The purpose of the bill, Blackwell said, is to ensure "inclusion across the board."
Critics argue that it will stall development when the new code was supposed to help streamline it. Here are some of the major sticking points:
* Expanded notice requirements: "If you put a letter in the mailbox, some will never see it. Some people who want to jam-up development will say, 'I never got it,' " said Alan Greenberger, the city's deputy mayor for economic development.
In his veto letter, Nutter said that the bill does not make clear what happens in reaching residents of multioccupant buildings and that the notice requirements "will lead to litigation regarding noncompliance, as even good-faith compliance will prove difficult."
* Possible multiple meetings: In some neighborhoods there are multiple RCOs, some that don't get along with one another. The idea was to get all RCOs working with each other. But the bill allows RCOs to avoid that. Multiple meetings can be required by the district Council member, the Commission and the Zoning Board.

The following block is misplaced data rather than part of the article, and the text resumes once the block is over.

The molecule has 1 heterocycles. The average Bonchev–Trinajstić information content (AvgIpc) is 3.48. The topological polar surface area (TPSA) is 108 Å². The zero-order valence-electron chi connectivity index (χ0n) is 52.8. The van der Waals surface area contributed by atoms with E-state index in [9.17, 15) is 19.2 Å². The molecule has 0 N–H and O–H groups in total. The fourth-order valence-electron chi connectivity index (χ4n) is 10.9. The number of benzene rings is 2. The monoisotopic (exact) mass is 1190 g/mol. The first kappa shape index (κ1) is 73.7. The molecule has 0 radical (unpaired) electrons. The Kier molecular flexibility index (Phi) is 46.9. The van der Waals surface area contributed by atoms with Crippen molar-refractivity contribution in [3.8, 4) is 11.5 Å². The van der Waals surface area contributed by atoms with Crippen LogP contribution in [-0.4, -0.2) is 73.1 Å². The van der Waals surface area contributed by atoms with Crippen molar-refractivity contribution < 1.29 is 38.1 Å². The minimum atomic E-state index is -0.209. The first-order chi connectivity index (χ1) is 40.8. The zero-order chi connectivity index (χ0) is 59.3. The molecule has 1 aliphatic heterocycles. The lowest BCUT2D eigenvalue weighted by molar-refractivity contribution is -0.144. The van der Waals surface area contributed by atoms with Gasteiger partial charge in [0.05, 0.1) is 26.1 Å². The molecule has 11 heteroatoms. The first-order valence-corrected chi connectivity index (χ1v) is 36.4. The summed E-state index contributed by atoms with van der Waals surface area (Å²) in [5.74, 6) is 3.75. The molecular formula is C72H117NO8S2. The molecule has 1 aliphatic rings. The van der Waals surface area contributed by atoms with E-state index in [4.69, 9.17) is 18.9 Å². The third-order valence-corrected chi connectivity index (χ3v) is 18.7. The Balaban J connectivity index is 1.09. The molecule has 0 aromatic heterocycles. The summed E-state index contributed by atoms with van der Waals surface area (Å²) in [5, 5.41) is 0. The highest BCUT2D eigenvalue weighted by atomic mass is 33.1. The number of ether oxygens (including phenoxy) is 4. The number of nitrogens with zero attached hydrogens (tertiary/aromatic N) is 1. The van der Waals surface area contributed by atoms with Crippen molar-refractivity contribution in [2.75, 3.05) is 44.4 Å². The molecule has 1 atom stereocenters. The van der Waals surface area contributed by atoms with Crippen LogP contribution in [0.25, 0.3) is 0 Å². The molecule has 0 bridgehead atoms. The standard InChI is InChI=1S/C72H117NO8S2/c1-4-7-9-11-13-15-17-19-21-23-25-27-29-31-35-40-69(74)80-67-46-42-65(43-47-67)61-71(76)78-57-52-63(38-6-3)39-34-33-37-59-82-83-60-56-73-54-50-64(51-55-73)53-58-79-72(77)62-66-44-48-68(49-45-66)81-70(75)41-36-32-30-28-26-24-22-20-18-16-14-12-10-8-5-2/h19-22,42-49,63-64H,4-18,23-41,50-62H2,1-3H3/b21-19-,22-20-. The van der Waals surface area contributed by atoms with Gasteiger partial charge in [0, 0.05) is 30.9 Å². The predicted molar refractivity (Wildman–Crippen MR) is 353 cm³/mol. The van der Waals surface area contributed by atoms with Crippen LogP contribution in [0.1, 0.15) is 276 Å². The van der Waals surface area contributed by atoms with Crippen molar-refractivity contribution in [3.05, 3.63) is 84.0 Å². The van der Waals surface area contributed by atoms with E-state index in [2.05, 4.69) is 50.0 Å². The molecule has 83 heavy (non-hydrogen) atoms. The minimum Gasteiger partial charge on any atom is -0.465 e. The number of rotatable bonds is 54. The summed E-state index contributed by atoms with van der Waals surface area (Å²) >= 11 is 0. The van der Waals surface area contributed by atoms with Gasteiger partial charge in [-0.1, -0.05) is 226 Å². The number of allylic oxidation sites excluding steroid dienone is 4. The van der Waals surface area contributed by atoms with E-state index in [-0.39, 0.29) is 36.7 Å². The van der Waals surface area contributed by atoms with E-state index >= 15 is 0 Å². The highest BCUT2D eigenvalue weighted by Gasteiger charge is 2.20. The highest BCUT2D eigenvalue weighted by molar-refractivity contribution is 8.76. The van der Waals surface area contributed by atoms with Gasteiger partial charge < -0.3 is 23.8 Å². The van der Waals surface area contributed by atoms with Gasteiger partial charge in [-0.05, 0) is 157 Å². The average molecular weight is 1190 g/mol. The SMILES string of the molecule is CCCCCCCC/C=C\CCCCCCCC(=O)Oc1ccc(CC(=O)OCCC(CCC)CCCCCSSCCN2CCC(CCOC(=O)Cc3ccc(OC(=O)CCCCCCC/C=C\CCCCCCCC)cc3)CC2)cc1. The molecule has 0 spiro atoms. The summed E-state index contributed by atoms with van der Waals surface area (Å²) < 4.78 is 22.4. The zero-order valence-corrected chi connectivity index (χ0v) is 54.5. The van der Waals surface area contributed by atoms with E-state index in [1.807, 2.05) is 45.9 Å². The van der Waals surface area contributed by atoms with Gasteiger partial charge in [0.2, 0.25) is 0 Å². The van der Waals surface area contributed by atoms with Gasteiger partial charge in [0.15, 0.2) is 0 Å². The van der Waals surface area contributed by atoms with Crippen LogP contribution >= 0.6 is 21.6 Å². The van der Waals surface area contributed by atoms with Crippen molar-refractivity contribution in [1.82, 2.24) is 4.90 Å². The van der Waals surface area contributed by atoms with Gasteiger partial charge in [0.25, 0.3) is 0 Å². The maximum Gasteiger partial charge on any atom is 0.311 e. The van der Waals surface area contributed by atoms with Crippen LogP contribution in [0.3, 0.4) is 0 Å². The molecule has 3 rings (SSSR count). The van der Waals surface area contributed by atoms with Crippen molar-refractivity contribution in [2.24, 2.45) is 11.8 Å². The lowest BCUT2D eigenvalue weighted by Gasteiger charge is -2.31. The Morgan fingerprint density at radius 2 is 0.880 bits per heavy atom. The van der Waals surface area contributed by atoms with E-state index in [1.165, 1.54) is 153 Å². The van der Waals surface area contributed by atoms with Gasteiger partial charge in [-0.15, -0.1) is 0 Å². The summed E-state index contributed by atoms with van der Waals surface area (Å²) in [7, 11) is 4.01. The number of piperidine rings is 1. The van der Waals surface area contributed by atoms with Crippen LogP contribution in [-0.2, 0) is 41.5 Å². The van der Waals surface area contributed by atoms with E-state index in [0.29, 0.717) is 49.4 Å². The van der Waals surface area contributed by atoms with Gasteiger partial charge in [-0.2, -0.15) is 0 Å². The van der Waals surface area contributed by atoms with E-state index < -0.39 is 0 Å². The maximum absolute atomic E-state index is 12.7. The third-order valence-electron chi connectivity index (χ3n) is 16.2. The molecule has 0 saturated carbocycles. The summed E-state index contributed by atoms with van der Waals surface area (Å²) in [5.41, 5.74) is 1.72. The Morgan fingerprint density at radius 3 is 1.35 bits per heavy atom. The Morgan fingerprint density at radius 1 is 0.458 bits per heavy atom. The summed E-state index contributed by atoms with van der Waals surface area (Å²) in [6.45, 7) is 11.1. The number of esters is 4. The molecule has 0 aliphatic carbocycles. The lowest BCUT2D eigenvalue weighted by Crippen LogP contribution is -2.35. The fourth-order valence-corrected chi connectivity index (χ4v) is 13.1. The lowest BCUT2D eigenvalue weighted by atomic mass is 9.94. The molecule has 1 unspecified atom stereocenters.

"It is a real blow to development to have a whole third-party sector sort of jump in the ring as a third party when, honestly, they should have deferred," said Kiki Bolender, head of Bolender Architects.
At a November hearing on the issue, Bolender asked Council, "If you were a developer, would you even think of making an investment in a city with this requirement for possibly endless meetings, each with the potential to derail your project?"
* Weak requirements to be an RCO: The new zoning code required RCOs to hold regular meetings, have an elected leadership and have within its bylaws defined geographic boundaries. Blackwell's bill repeals those requirements. Community groups rallied against the requirements in the new code, arguing that they would not get their say on development.
"Are they trying to rule us?" asked Claudia Sherrod, executive director of South Philadelphia Homes Inc., of the city's regulations. "Our voice has to be heard."
Greenberger said that everyone would be able to have input either at the Planning Commission or Historical Commission meetings, but that the soft requirements allow for groups that are not RCOs to register as such.
"This is opening the door for other RCOs to be pop-up groups, such groups are not well organized," Greenberger said. The bill does not go into effect for 60 days and Nutter said he is hopeful that new legislation will be introduced to further address the administration's concerns.
Staff writer Sean Collins Walsh contributed to this report.
On Twitter: @Jan_Ransom